Clinical Motivation behind the Bobbi Baby Shield

The attached medical publications indicate the following:-

  • There is an incidence of sepsis post Hypospadias repair and circumcision.
  • Most septic cases are minor but there are cases of more severe infection resulting in significant morbidity and in some cases mortality.
  • Staphylococcal colonisation in neonates.
  • This staphylococcus colonisation takes place in either the nursery or outside of the hospital. There is a link between physical hand contact and staphylococcus transmission.
  • Male infants experience a higher level of staphylococcal colonisation than female infants.
  • Circumcised infants have a higher incidence of staphylococcal colonisation than uncircumcised infants. This may be due to the additional physical contact required before, during and after the procedure.
  • Whilst the Hypospadias repair or circumcision procedure is carried out under sterile conditions, subsequent handling and care of the penis may be carried out under non-sterile conditions.
  • There is general agreement that a concerted effort to minimise infection risk is required.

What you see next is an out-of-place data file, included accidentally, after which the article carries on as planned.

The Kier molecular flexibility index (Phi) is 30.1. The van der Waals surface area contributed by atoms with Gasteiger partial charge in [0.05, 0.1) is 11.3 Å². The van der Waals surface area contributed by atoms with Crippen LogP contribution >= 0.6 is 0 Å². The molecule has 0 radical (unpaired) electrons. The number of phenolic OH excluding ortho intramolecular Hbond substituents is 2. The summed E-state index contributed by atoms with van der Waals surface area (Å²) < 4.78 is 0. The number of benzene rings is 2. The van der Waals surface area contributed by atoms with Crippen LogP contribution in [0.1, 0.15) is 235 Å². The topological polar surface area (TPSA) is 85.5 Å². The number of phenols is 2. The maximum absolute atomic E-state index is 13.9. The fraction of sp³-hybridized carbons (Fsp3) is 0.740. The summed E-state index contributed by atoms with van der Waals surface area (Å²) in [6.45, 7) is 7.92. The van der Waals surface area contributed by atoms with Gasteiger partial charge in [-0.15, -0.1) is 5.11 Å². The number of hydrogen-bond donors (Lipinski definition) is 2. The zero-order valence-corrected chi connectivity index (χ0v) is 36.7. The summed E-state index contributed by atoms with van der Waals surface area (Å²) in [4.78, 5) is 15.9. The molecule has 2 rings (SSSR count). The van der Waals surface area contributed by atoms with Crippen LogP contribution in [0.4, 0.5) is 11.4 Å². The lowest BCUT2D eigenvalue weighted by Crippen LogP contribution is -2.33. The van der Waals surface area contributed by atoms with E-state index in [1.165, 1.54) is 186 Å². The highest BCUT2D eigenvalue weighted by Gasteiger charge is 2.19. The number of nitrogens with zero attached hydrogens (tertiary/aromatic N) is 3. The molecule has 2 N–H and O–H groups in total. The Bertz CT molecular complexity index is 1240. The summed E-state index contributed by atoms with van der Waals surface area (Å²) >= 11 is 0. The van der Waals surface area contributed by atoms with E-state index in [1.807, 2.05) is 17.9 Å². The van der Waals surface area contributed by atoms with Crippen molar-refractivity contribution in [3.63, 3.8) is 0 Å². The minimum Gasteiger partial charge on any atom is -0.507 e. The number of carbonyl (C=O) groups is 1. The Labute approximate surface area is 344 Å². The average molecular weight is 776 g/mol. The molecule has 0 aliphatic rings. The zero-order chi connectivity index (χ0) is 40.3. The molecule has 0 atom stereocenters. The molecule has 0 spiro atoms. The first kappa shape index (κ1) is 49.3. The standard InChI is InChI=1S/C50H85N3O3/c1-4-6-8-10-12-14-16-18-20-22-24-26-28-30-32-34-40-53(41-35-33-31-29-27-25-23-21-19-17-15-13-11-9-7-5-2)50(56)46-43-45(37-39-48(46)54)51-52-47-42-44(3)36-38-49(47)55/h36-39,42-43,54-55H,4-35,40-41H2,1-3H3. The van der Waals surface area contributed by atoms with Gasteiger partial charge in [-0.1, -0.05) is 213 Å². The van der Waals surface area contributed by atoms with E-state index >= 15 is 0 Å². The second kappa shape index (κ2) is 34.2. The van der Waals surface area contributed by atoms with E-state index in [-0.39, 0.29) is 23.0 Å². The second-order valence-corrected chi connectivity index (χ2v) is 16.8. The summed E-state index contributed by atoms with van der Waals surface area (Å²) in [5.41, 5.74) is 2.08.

Ref 3 ~ Necrotising fasciitis after plastibell circumcision (Bliss, Healey, Waldhausen 1997)

Ref 4 ~ Necrotising fascitis after neonatal circumcision ~ (Woodside J R 1980)

Ref 5 ~ Wound diphtheria in newborn following circumcision (Rosenstein JL)

Ref 6 ~ Male predominance in staph colonisation & infection of the newborn (Enzenauer RW, Leonard T, Bass JW 1985)

Ref 7 ~ Incidence of neonatal staph pyoderma in males (Enzenauer RW, Dotson C , Leonard T 1984)

Ref 8 ~ MRSA in Previously healthy neonates (Fortunov RM, Kaplan SL 2008)

Ref 10 ~ Transmission of Staphylococcus aureus from maternity unit staff members to newborns disclosed through spa typing

Ref 12 ~ Obstetric, perinatal and neonatal infection (Shanson D 1999)


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